It began with a tentative move inward in a time when the world, my home and my heart was finally hushed. We were all realizing that the stay-at-home order was not a temporary precaution. The novelty of working in our pajamas was wearing off and the eerie uncertainty of the pandemic was settling over us like a fog. Any attempt to predict the future in that moment felt laughable. So, instead I surveyed my recent past.
What I found were the ruins of years surviving within the confines of a troupe. I was bound by a caricature of the ‘Strong Black Woman’.
What I found were the ruins of years surviving within the confines of a troupe. I was bound by a caricature of the ‘Strong Black Woman’. For years I was burdened by the shadow of this troupe, expected to work harder, be better, remain tolerant, and struggle through the mire of institutional racism. I was told that in time this would lead to progress. I was told that patience would eventually lead to change which would compensate for the pain and lack of pay. And after realizing the futility of these promises, I made the agonizing decision to resign, not once but twice, and was left with the bruises of these binds.
I knew that the nuance of my lived experience as a Black woman and ancestral wisdom of my foremothers, held insights to questions our world desperately needs answered. Questions of human worth, of antiracism and of justice. Yet, I was met with denial, a refusal to admit that any problem exists. I was met with backlash and I was gaslit. Before I could make sense of the pain of this dissonance, my body set the limit. I could not continue this way and be well.
Finally, in 2020, in the long days of spring turning to summer, I began to reflect on the normality of this experience. I let light reach my wounds and admitted the lament of my traumas and grieved the likelihood of the experience repeating itself. The threat of systemic racism on the wellbeing of Black women has created a chasm in health disparities that persist.
In the quiet of my home, I picked up the power that was not afforded me in previous institutions and decided to create one for us. Render Free was born.
Since that day, I have given much of my energy to nurturing this community resource. I have held fast to the vision of a physical place where Black + Brown women might discover a work-life that is integrated with self-care and collective healing. Render Free is created to be an environment sacred enough to bare our wounds.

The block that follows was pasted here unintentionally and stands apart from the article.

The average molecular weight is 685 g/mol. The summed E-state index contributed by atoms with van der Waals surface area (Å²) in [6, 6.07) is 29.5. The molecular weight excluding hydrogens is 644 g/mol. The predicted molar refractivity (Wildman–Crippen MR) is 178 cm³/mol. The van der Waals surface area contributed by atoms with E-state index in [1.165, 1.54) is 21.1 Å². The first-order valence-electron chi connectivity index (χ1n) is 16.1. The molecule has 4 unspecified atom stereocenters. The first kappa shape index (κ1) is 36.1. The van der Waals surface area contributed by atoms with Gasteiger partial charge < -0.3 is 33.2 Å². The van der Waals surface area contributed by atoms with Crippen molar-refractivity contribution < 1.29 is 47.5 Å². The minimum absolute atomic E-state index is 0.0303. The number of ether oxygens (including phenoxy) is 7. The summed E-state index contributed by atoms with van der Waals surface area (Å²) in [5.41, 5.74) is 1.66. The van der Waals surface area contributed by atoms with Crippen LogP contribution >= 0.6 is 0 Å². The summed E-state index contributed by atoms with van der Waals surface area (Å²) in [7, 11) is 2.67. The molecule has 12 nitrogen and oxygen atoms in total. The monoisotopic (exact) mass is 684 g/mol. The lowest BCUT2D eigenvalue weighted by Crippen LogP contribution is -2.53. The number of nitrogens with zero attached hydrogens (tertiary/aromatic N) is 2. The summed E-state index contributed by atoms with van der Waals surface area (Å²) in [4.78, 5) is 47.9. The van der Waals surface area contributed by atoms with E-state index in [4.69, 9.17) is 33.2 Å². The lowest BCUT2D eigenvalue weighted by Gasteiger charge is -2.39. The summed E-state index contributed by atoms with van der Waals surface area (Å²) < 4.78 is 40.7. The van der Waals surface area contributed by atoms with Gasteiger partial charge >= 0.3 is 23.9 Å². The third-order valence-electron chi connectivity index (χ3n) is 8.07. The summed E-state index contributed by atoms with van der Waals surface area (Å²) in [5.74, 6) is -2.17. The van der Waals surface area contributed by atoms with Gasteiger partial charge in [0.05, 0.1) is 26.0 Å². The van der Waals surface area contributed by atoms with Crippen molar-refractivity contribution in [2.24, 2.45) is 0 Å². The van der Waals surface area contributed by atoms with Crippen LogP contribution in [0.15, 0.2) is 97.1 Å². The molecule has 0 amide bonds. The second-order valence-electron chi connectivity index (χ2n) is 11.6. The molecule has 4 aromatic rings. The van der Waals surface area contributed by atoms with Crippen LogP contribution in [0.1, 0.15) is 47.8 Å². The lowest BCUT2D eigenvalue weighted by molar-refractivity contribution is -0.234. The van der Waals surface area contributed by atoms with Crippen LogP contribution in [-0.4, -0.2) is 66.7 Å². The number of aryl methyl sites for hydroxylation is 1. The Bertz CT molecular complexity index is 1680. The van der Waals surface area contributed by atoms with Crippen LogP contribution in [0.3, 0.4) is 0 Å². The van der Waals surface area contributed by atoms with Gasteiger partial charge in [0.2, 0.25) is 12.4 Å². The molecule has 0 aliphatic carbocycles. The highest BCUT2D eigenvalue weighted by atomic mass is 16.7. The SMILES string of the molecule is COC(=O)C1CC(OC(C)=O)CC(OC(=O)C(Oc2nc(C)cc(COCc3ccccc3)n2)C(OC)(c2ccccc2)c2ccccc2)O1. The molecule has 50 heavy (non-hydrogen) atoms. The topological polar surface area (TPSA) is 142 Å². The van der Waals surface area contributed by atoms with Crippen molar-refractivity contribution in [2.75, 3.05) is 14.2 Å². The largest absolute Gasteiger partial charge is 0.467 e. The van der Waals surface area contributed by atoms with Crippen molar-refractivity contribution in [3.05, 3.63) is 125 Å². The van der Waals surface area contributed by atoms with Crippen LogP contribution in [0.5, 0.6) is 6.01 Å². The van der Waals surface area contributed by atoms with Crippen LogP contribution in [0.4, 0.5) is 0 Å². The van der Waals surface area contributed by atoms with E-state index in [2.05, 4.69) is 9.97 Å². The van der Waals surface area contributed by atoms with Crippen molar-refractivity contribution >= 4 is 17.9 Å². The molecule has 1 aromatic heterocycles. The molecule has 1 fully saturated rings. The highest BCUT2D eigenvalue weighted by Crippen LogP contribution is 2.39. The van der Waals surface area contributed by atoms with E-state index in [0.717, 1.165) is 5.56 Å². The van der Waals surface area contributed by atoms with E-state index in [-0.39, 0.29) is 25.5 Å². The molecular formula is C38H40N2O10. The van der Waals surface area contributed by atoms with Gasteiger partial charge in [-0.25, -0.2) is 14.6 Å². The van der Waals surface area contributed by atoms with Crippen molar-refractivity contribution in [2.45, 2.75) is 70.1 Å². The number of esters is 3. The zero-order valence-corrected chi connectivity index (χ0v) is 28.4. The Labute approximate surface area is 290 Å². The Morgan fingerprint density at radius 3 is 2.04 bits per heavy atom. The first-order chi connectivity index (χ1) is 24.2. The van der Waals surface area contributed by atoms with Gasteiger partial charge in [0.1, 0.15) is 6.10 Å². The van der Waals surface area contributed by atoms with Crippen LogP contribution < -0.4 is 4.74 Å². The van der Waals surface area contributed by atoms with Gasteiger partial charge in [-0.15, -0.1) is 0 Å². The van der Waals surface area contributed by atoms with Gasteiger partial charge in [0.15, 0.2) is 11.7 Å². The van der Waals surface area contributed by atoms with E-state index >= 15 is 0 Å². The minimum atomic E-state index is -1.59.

For two years, Render Free has observed a proof-of-concept phase. Operating two days a week, Render Free has engaged roughly two hundred members and the question of relevance has been answered. I now know that Render Free is more than a space that I needed. It is a space that we need.
Now, what I need is you. After a season of fallow, I have chosen to continue to honor the initial vision of Render Free, fully launching for the first time with an expansion of offerings. This means the growth of what Render Free has become is no longer something I can sustain on my own. In spite of the love and devotion I have for this vision, I refuse to return to the shackles of old tropes. In this time of opportunity and risk, I will not put this business on my back and strain ahead as the ‘Strong Black Woman’.
Now, what I need is you...In spite of the love and devotion I have for this vision, I refuse to return to the shackles of old tropes.
Instead, I will look to you. The
model of Render Free is tested. The haven is waiting. Now, to continue, to sustain Render Free, I need my community. Many have expressed a devotion to this resource, you’ve shared your excitement about what Render Free is and all that it will be in the future for our cities. If Render Free is to last, now is the time to join in. Let's contribute to the riches of Black history. The future is now.
Invest in yourself and join as a member. renderfree.com/membership
Join us in solidarity and contribute as an ally. renderfree.com/support
Help me fortify the sustainability and staying power of Render Free as a community resource.
Kenzie Achterhoff Photography